Alberto Simões 🐪

NAME

CWB::CEQL::String - String-like objects with category information (as return values of DPP rules)

SYNOPSIS

  use CWB::CEQL::String;

  $op = new CWB::CEQL::String ">=";
  $op->type("Operator");
  ## SAME AS: $op = new CWB::CEQL::String ">=", "Operator";

  print "42 $op 0\n"; # prints "42 >= 0"
  if ($op->type eq "Operator") { ... }

  $string = new CWB::CEQL::String "my string", "String";
  $string .= " is beautiful";       # changes string, but not its type
  $string->value("another string"); # $string = "..."; would replace with ordinary string
  print $string->value, "\n";       # access string value explicitly

  $string->attribute("charset", "ascii"); # declare and/or set user-defined attribute
  if ($string->attribute("charset") eq "utf8") { ... }

  $new_string = $string->copy;      # $new_string = $string; would point to same object

DESCRIPTION

** TODO **

Note: automatic conversion to number in numerical expression does usually not work -- use value() method explicitly in this case

METHODS

$obj = new CWB::CEQL::String $string [, $type];

Returns new CWB::CEQL::String object $obj holding string value $string. If $type is given, $obj is assigned to the specified type.

$string = $obj->value;
$string = "$obj";

Return string value of CWB::CEQL::String object $obj. Overloading ensures that this value is accessed automatically if $obj is used in a string context (such as interpolation).

$obj->value($string);

Change string value of $obj. Note that a simple assignment $obj = $string would overwrite $obj with a plain string.

$obj->append($string);
$obj .= $string;

Append $string to string value of $obj.

$obj->type($type);
$type = $obj->type;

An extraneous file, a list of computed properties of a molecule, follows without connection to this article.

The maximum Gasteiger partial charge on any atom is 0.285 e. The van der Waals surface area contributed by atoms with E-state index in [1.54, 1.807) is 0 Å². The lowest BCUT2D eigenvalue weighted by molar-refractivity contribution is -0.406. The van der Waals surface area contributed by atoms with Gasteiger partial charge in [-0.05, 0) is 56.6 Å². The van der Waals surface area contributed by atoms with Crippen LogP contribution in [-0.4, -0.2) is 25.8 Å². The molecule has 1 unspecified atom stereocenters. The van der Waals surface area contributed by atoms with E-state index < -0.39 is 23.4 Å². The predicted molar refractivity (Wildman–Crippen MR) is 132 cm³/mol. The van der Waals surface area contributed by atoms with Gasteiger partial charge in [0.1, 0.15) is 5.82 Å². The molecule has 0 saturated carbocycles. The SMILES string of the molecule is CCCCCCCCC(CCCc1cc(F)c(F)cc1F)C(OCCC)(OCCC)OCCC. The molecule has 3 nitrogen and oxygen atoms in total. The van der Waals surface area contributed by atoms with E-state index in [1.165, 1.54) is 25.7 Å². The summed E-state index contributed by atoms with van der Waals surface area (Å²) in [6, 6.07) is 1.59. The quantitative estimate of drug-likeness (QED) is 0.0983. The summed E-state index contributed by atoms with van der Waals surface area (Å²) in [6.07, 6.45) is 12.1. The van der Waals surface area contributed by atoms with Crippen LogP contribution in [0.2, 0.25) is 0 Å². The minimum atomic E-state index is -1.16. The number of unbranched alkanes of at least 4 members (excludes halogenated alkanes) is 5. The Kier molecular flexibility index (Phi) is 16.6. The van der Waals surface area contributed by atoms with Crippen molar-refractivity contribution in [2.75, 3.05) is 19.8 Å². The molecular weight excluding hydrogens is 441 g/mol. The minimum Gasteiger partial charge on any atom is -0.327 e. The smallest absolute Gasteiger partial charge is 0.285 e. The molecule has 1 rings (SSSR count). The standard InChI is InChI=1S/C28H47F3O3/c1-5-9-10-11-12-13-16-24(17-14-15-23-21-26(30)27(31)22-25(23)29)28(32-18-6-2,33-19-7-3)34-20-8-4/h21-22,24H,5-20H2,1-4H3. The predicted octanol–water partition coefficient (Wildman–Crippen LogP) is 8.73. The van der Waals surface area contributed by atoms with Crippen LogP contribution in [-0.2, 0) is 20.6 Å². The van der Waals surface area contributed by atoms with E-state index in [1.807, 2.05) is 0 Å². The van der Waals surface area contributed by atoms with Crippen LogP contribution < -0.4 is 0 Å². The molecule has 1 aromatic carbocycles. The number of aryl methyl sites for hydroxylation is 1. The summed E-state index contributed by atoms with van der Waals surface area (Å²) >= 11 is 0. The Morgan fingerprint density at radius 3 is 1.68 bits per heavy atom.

$type = ~$obj;
$obj->attribute($name, $value);

Define new user attribute $name with value $value, or change value of existing attribute.

$value = $obj->attribute($name);

Returns value of user attribute $name. It is an error to read an attribute that has not been defined before.

$new_obj = $obj->copy;

Returns a copy of the CWB::CEQL::String object $obj. Note that after a simple assignment $new_obj = $obj, the two variables would contain the same object (so changing one of them would also modify the other).

The copy method makes a flat copy of the internal hash of user attributes. Therefore, complex data structures used as attribute values will be shared between $new_obj and $obj.

$result = $obj->cmp($obj2 [, $reverse]);

The cmp method implements string comparison operators for CWB::CEQL::String objects. The second operand $obj2 must either be a plain string or another CWB::CEQL::String object. If the optional argument $reverse is TRUE, the comparison is reversed (so a string as first operand can be compared with a CWB::CEQL::String object).

COPYRIGHT

Copyright (C) 1999-2010 Stefan Evert [http::/purl.org/stefan.evert]

This software is provided AS IS and the author makes no warranty as to its use and performance. You may use the software, redistribute and modify it under the same terms as Perl itself.